While it doesn’t always look like it, the late-night TV war is a fierce one – and anyone who questions that need look no further than the Conan O’Brien – Jay Leno feud a couple years ago. Leno, who can’t seem to avoid controversy no matter where he goes, brought it on himself on Monday night, when he claimed that Jimmy Kimmel, host of Late Night with Jimmy Kimmel, colors his hair.

Leno ribbed Kimmel during a demonstration of a PETA-friendly accessory, a jacket/scarf hybrid that is made not of animal fur but instead is composed of wigs of Hollywood’s stars and starlets.

Kimmel, who alleges that he doesn’t do such a thing, answered the good-natured jab with a retort that only Kimmel could come up with: by humiliating himself. Kimmel brought out a wet towel and used it to rub his hair, claiming (rightfully) that if he died his hair, black would rub off on the towel. Well, it did, and Kimmel tried to cover it up, but to no avail.

It was at that point that Kimmel brought out a pit crew to repair his coiff, before going on to poke fun at Leno, Leno’s accent and Leno’s Grammy commentary.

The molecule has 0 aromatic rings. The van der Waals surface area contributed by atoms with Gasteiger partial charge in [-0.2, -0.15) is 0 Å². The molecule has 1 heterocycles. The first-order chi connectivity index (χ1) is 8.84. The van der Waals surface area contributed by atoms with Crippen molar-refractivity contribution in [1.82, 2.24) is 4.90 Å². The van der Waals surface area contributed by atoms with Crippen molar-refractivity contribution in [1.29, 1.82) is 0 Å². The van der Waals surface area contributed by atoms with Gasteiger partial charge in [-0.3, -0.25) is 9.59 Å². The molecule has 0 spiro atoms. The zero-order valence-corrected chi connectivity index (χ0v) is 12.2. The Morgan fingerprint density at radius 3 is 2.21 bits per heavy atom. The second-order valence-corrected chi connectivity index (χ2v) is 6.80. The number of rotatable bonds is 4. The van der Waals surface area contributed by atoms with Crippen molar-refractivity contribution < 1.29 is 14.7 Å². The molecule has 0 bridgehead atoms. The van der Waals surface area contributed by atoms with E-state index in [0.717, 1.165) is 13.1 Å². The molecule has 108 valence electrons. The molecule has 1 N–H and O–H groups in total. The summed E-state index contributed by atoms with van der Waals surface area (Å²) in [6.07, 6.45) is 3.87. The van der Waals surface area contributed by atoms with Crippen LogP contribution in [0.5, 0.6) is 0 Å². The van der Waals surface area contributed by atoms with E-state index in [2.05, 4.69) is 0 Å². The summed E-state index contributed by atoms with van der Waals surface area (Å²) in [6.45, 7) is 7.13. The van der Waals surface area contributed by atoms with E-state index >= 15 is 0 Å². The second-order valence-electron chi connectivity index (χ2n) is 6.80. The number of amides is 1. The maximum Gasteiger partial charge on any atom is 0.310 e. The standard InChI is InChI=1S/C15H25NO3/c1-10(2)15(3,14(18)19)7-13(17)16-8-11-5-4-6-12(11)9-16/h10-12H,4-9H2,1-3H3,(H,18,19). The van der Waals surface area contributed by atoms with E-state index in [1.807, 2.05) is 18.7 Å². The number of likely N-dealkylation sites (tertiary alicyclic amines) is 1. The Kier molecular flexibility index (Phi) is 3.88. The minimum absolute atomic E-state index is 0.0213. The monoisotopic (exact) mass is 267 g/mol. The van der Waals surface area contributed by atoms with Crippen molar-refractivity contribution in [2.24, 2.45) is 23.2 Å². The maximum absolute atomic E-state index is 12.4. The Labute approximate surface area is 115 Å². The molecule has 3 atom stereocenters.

The Huffington Post has more on the Kimmel-Leno feud that may or may not be real:

Of course, Kimmel and Leno’s history, full of camaraderie and conflict, goes back far. According to Bill Carter’s “The War For Late Night,” they became friendly during the WGA Writer’s Strike, when both their shows were off the air. However, the friendship was not permanent. Kimmel made headlines in 2010 during the Conan/Leno “Tonight Show” fiasco, when Kimmel did his show in full Leno get-up to poke fun at the host, who he perceived as stealing the “Tonight Show” back from its then-current host Conan O’Brien. After that, he appeared on “The Jay Leno Show” to tell Leno to his face what he really thought of his actions.

But on a recent episode of “WTF with Marc Maron,” Kimmel revealed that more went on behind the scenes that resulted in Kimmel lashing out at Leno publicly. “I was working [at ABC], and there was a good chance Jay Leno was going to come to ABC,” Kimmel told Maron, referring to the brief moment after “The Jay Leno Show” was cancelled and Leno was deciding what his next career move would be. “We had many, many conversations. And as soon as he decided to stay at NBC, those conversations were gone. And I felt kind of stupid, because I realized at that point, I [had been] been worked over.”